Skype issued an apology Wednesday for the outage that plagued its service Monday. The Microsoft Corp.-owned video-calling and messaging service suffered hours of downtime that kept users from placing calls and communicating with loved ones.
Skype pointed the finger at a "larger-than-usual" change to the service configuration as the culprit behind the outage. Certain versions of Skype could not properly handle the change, causing users to disconnect. All of the users attempting to reconnect subsequently created a huge amount of traffic.
"No matter how quickly we were able to resolve this issue, it would not have been quick enough," Gurdeep Singh Pall, corporate vice president for Skype at Microsoft, said in a blog post. "We know many of you needed to use Skype during the outage, and finding that you couldn't would have been incredibly frustrating. We are extremely sorry for any inconvenience caused to our users, and appreciate your patience while we addressed the issue."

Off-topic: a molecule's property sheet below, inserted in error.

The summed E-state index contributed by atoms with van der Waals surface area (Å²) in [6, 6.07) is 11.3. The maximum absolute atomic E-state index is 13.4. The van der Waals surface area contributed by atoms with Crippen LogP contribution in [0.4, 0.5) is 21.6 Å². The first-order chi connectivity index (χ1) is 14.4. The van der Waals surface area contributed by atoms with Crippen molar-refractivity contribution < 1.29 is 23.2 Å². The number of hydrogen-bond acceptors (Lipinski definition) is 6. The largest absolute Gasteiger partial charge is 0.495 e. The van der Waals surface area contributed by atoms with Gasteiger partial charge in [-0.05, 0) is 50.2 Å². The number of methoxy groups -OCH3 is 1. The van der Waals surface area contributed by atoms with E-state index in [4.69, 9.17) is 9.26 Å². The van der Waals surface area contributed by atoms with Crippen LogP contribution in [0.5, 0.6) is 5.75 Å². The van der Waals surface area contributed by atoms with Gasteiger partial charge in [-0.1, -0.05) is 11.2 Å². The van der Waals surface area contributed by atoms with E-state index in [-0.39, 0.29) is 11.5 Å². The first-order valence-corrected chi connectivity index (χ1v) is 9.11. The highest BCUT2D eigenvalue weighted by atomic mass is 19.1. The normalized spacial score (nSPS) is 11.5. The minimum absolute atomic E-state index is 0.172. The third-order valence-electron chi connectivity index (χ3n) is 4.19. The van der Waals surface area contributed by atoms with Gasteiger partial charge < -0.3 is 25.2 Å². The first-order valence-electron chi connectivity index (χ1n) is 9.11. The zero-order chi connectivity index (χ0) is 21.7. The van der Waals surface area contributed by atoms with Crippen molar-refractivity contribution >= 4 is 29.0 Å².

The post also noted that by midnight GMT, the issues were resolved and normal service had resumed. During the outage, Skype for Business was not affected, but this provided little consolation to home users who needed to get in touch with contacts around the globe.
The incident is the third major outage in the service's existence. The first lasted for two days in 2007, and the second lasted for more than 24 hours in 2010.